Why is it unacceptable for Peter and Hazelmary Bull to deny a double room to any couple on the grounds of their marital status, but perfectly acceptable for the clubs G.A.Y. and Heaven to refuse entry to women on the grounds that they “look too straight”?
The answer is that the Bull’s B&B will automatically fall foul of the Equality Act because they refuse to treat civil partnerships in the same way as marriage.
In many ways it is a shame that this case was brought to court, given that the couple were clearly in breach of the law and were doomed to failure from the outset, although it has brought the bigots out in force.
“We know people have deeply held ‘beliefs’ about homosexuality. That’s why we need legislation” screamed one. Orwell himself could not have written a better line about thought crime. We know that people will hold beliefs entirely separate to ours, therefore we need legislation to stop them from acting upon their morals? The function of legislation is to stop people from exercising their own free will?
Though no lawyer, it seems that the question of harm needs to come into play here. What harm is there from the proprietor of any business deciding who they may admit on their premises? It needs to be noted that the Bulls were not, in any event attempting to deny the use of their services to this couple, they were not denying them entry to the B&B, what they were doing was refusing them the use of a double room, in line with their policy. Had two separate rooms been available, then Mr Hall & Mr Preddy would have been perfectly welcome to avail themselves of the hospitality on offer. On an individual level the only “harm” caused to the couple, was that of hurt feelings and thus £1,800 apiece seems a disproportionate amount of compensation. A more realistic and just figure would have been a couple of hundred pounds between the couple to compensate them for the expenses incurred in having to arrange travel to a different hotel and the costs of a hotel room.
There is of course inherent harm in a society that wishes to negatively discriminate against people on the grounds of sexuality, race, gender or creed and no-0ne wishes to see a return to the days of hotels displaying signs stating “no Irish, no blacks” etc and thus it is important that legislation remains in place. It’s all about finding the middle ground, but this ruling does highlight the inconsistency in the law. A premises may withhold entry on the grounds on sexuality, as has happened to me in the past when out with members of gay cabin crew. I completely understand that like-minded people wish to have an environment in which they may relax and socialise without the threat of intimidation, which is why various establishments reserve the right to deny entry.
What I don’t understand is why a couple, who have a deeply-held and rational belief are penalised for running an establishment on the grounds of religion, yet another establishment is able to run their establishment on the grounds of sexuality? Why is one acceptable and not the other? Why could this couple not run their B&B according to their faith principles? Because it unfairly excluded a section of society? Could not the same principle be applied to high-profile nightclubs who refuse entry on the grounds of appearance, thus denying, as happened to me, the chance to see a certain performer? (Yes, I admit, to my everlasting embarrassment, I was attempting to see Kylie Minogue).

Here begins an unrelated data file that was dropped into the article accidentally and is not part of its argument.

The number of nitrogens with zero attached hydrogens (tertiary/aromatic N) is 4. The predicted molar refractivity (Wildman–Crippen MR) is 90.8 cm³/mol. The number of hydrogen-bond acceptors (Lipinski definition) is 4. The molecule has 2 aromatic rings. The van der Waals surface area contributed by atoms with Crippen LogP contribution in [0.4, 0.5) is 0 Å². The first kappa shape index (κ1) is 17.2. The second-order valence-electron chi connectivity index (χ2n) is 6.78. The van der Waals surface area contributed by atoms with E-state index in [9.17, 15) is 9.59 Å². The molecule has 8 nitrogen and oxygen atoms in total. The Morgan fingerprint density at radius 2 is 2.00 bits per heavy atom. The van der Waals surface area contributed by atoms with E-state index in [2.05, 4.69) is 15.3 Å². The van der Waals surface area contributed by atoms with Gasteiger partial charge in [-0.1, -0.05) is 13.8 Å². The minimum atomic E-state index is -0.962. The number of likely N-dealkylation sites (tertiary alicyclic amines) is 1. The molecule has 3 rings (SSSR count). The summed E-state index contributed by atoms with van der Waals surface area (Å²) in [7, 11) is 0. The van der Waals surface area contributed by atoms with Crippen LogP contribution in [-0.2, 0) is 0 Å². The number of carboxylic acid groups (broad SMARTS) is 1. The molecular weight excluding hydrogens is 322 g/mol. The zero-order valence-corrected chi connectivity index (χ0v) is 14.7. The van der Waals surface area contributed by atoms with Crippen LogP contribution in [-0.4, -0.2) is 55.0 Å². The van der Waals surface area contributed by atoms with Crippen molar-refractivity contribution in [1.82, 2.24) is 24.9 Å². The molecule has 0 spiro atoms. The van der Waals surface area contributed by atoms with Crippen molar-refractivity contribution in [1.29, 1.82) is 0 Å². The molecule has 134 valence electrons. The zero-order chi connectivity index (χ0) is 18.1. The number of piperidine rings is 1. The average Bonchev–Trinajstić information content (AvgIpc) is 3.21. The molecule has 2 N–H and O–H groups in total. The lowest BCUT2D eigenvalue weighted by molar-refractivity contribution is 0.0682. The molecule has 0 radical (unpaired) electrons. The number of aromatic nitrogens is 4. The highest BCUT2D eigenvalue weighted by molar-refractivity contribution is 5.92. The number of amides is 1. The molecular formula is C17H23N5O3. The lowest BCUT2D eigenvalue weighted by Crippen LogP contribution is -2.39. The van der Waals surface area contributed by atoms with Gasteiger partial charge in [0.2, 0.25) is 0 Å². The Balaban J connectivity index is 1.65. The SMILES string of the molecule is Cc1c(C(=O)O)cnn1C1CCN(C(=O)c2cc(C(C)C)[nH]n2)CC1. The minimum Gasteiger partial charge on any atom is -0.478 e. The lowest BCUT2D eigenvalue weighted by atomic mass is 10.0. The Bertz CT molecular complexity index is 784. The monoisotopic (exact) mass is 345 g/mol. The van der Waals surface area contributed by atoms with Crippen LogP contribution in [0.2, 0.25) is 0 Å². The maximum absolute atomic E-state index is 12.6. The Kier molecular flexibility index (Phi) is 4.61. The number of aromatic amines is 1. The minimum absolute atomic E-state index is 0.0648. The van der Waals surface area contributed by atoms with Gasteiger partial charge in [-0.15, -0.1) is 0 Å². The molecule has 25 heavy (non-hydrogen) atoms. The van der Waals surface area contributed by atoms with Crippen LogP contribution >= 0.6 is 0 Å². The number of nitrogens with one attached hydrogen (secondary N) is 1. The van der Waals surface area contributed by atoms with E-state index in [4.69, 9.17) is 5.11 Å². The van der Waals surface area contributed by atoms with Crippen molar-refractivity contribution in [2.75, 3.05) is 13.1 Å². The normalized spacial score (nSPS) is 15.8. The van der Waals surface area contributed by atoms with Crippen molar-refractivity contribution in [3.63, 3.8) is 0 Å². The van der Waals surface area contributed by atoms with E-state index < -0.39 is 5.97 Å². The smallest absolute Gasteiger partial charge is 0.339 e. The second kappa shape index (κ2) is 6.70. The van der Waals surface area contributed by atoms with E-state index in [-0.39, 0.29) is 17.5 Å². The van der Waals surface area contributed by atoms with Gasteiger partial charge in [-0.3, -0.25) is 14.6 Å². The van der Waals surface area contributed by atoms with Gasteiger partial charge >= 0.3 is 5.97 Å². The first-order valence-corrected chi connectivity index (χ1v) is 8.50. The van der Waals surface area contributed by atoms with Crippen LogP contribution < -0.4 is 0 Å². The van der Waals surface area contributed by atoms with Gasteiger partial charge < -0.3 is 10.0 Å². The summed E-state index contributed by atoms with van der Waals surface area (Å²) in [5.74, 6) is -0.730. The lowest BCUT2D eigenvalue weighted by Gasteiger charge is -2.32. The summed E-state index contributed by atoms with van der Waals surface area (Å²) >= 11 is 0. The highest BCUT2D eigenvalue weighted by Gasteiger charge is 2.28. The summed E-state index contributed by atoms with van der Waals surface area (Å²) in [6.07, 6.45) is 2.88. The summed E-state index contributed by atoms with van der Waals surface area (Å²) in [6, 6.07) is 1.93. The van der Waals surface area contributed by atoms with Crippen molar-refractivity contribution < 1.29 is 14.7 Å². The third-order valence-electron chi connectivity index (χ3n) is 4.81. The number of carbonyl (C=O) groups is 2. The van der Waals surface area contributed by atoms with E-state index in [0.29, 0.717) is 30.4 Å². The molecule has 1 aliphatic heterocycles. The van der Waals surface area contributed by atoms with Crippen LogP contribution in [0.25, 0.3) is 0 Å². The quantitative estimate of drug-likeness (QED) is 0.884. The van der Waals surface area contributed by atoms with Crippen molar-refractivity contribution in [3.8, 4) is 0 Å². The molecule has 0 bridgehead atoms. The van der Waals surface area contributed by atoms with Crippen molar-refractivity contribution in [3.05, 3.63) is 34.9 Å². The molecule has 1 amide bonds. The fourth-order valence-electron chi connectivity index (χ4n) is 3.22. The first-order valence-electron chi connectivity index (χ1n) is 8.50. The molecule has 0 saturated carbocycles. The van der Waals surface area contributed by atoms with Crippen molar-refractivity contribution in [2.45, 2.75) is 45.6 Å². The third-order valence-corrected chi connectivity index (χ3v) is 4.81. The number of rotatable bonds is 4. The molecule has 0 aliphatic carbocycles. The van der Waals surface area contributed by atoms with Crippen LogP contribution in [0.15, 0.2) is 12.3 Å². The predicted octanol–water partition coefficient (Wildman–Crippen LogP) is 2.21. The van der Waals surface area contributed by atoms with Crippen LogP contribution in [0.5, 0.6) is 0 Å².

As a Christian I loathe the current narrative of persecution as it denigrates the suffering of those who have genuinely suffered the most horrific and abhorrent persecution, being a Christian does not entail gruesome torture and death, such as in the days of the Emperor Nero when Christians were covered in tar and pitch, crucified and set alight as human torches, through which the Emperor would stage nighttime chariot races. Nor do we face a holocaust like the one that decimated the lives of at least 6 million Jews in the middle of the twentieth century. To invite such comparisons invites justifiable ridicule and does nothing to advance the debate.
What the judgement does highlight is both the bigotry of others towards Christian beliefs, with tweeters triumphantly awarding the Bulls obscene awards amounting to “idiot of the year” couched in extremely offensive language, as well as the fact that to be a Christian is counter-cultural. Though this is to be expected, holding a counter-cultural viewpoint should not demand legislation.
The judge noted that the ruling “does affect the human rights of the defendants to manifest their religion and forces them to act in a manner contrary to their deeply and genuinely held beliefs.” and sensibly gave them leave to appeal.
This is the heart of the matter. How do we manage to balance conflicting interests in a fair and just society? How do we ensure that neither side is unfairly treated or marginalised?
It seems apparent that this particular case was a stitch-up job. The homosexual couple deliberately sought out this hotel and were determined to find offence and prove their point. It is unfortunate that due to illness on the day of the booking, the question about the couple’s marital status, which is normally pointed out to guests, was omitted. One does also have to question whether or not calling the police when one is refused entry to a premises is an instinctive or premeditated reaction?
The UK is renowned for its tolerance and diversity. We now have to ask ourselves some uncomfortable and searching questions about our identity. Are we prepared to live in a society which disbars people from entering certain professions or going into business by nature of their religious beliefs? Do we want legislation to prevent any discrimination whatsoever taking place? If so, then surely we need to make the existing legislation more consistent?
Is all discrimination bad and to be outlawed in the name of equality? Or is some discrimination better than others?